Trinity Releases New COVID-19 Protocols for Travel


   When COVID-19 cases started to rise earlier this year, spring and summer vacation plans were forced to be modified or cancelled. Now as the holiday season comes around, people are more compelled to travel to reconnect with family and relatives rather than just for leisure. Choosing to travel could potentially lead to getting the coronavirus and bringing it back to school. 

   Because of this, Trinity Prep has implemented new protocols and precautions to keep the campus safe from a COVID-19 outbreak. On October 28th, Trinity Prep released an email to parents with procedures for COVID-19 safety during travel for the holiday season. This letter introduced a plan including remote learning on November 30th through December 2nd, along with additional information about exams. Upper School Principal Patrick Mulloy said that these school procedures originated from the school’s COVID-19 Task Force.

   Associate Head of School Dennis Herron said the school’s guidelines were based on information from the CDC. According to the CDC, coronavirus symptoms typically take 2-14 days to show up after someone is exposed. Herron said that having the three online days would hopefully give people enough time to stay home and get tested if they develop symptoms before coming back to school. 

   “That gives us a safer feeling, so if someone were to contract it, they would find out about it and be able to stay home, let the school know and stay off the property,” Herron said. 

   Both Herron and Mulloy agreed that they would not have students and faculty returning to campus from traveling provide a negative test, but they said that it was discussed with the task force. Herron said that because of the risk of false negatives and false positives, a test would only be required to return back to campus after testing positive.  

   “We discussed everything you could think of,” Herron said. “We went through a whole litany of medical experts and the CDC advice.”

   The task force was also responsible for creating a safety protocol to contain a potential COVID-19 case, which includes contact tracing of the person who has the virus. Anyone who sits within a six foot radius according to class seating charts would be quarantined. The student would also be asked to provide any additional people that they came in contact with so that they could also be sent home for quarantine.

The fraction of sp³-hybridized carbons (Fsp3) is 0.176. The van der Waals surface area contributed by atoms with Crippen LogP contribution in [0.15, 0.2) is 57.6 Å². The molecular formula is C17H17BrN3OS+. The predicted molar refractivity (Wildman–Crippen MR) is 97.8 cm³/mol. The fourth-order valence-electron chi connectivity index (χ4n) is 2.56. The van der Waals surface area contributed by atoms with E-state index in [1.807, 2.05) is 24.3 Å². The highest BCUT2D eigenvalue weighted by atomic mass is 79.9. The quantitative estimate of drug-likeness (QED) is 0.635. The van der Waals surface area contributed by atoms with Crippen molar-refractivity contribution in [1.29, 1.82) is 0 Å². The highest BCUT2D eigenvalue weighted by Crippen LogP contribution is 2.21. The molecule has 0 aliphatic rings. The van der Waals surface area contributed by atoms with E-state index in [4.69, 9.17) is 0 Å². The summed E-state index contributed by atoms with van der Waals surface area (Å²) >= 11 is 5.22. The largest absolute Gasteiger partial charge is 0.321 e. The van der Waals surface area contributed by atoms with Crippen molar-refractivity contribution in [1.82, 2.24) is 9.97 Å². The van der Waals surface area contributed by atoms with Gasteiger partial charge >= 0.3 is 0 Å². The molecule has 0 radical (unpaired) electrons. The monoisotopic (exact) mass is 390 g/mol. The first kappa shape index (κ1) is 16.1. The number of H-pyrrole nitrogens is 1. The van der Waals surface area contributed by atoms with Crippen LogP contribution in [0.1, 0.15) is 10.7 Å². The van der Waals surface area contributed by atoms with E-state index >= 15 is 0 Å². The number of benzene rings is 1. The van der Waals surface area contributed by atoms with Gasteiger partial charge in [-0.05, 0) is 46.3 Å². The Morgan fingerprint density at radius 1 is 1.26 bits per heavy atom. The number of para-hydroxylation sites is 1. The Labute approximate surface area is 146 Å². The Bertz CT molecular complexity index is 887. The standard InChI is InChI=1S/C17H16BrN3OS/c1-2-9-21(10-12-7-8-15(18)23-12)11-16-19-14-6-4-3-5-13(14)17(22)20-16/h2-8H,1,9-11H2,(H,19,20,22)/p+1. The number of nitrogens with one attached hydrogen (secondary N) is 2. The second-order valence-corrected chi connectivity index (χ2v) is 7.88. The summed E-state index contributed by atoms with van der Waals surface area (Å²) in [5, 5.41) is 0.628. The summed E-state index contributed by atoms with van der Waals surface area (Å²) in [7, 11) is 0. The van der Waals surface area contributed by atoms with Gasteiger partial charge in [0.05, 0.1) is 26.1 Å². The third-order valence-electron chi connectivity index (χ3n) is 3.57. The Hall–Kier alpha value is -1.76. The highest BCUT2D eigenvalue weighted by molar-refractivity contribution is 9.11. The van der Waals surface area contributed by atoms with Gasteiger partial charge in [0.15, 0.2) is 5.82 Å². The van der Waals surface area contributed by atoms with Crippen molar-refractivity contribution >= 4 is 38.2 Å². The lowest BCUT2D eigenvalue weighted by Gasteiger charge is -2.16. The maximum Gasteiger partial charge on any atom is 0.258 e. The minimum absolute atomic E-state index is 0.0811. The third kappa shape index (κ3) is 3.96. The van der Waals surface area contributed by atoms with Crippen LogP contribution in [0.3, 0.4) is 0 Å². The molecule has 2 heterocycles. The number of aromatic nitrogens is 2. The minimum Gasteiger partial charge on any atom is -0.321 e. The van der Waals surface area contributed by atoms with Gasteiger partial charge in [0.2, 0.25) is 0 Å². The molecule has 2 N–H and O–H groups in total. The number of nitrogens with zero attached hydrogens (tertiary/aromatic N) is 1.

Freshman Taylor Riley and world language teacher Bozena Lawson are two members of the Trinity family that are planning on traveling for the upcoming breaks. Riley said that she will be visiting her family in Sea Island, Georgia. Riley said she is traveling by car, which she feels is safer than flying. Riley is also using other methods to keep her and her family safe. She said that she won’t be traveling outside of her family’s home except to visit the beach, which is just a drive away.  

   “We’re just going to our own house, and probably just around each other mostly,” Riley said. 

   To stay safe at the beach, Riley said that she and her family will wear masks until they arrive at their chairs, which will be socially distanced from other people. Her family will also only interact with other members of their family. 

   Lawson said that she is driving to Tennessee to visit family as well. While she is visiting a smaller town, Lawson said that she will still be keeping her and her family safe with coronavirus protocols. 

   “We are definitely going to keep our masks on, make sure that we avoid crowds of people, and that we are going to keep distance as much as possible,” Lawson said. 

   While traveling increases the risk of catching the coronavirus, the school is taking every precaution to keep everyone on campus safe and urging everyone to stick to the same protocols issued by the CDC and the school.

   “Be responsible,” Lawson said. “Be a responsible person and think about your own safety and the safety of others. This is what we can do.”